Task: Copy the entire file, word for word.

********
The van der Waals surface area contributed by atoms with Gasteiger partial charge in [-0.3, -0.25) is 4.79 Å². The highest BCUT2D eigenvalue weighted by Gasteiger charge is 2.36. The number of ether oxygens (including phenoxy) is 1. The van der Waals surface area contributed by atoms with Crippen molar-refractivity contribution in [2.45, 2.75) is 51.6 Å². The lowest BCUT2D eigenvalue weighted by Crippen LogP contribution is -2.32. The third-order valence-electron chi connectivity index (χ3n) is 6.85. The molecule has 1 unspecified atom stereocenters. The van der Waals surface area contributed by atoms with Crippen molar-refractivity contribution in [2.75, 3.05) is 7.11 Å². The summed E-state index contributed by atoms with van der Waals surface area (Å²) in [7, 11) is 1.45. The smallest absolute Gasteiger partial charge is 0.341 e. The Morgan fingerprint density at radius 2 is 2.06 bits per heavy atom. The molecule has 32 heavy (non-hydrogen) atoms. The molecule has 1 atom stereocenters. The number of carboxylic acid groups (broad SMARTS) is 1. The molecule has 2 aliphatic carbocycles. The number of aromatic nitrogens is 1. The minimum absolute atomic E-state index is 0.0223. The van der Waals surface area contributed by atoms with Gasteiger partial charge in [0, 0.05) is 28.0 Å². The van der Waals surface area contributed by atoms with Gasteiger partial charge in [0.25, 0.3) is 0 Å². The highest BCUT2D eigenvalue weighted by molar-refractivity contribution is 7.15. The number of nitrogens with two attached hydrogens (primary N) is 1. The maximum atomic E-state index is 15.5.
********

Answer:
The van der Waals surface area contributed by atoms with Gasteiger partial charge in [-0.3, -0.25) is 4.79 Å². The highest BCUT2D eigenvalue weighted by Gasteiger charge is 2.36. The number of ether oxygens (including phenoxy) is 1. The van der Waals surface area contributed by atoms with Crippen molar-refractivity contribution in [2.45, 2.75) is 51.6 Å². The lowest BCUT2D eigenvalue weighted by Crippen LogP contribution is -2.32. The third-order valence-electron chi connectivity index (χ3n) is 6.85. The molecule has 1 unspecified atom stereocenters. The van der Waals surface area contributed by atoms with Crippen molar-refractivity contribution in [2.75, 3.05) is 7.11 Å². The summed E-state index contributed by atoms with van der Waals surface area (Å²) in [7, 11) is 1.45. The smallest absolute Gasteiger partial charge is 0.341 e. The Morgan fingerprint density at radius 2 is 2.06 bits per heavy atom. The molecule has 32 heavy (non-hydrogen) atoms. The molecule has 1 atom stereocenters. The number of carboxylic acid groups (broad SMARTS) is 1. The molecule has 2 aliphatic carbocycles. The number of aromatic nitrogens is 1. The minimum absolute atomic E-state index is 0.0223. The van der Waals surface area contributed by atoms with Gasteiger partial charge in [0, 0.05) is 28.0 Å². The van der Waals surface area contributed by atoms with Gasteiger partial charge in [0.25, 0.3) is 0 Å². The highest BCUT2D eigenvalue weighted by molar-refractivity contribution is 7.15. The number of nitrogens with two attached hydrogens (primary N) is 1. The maximum atomic E-state index is 15.5.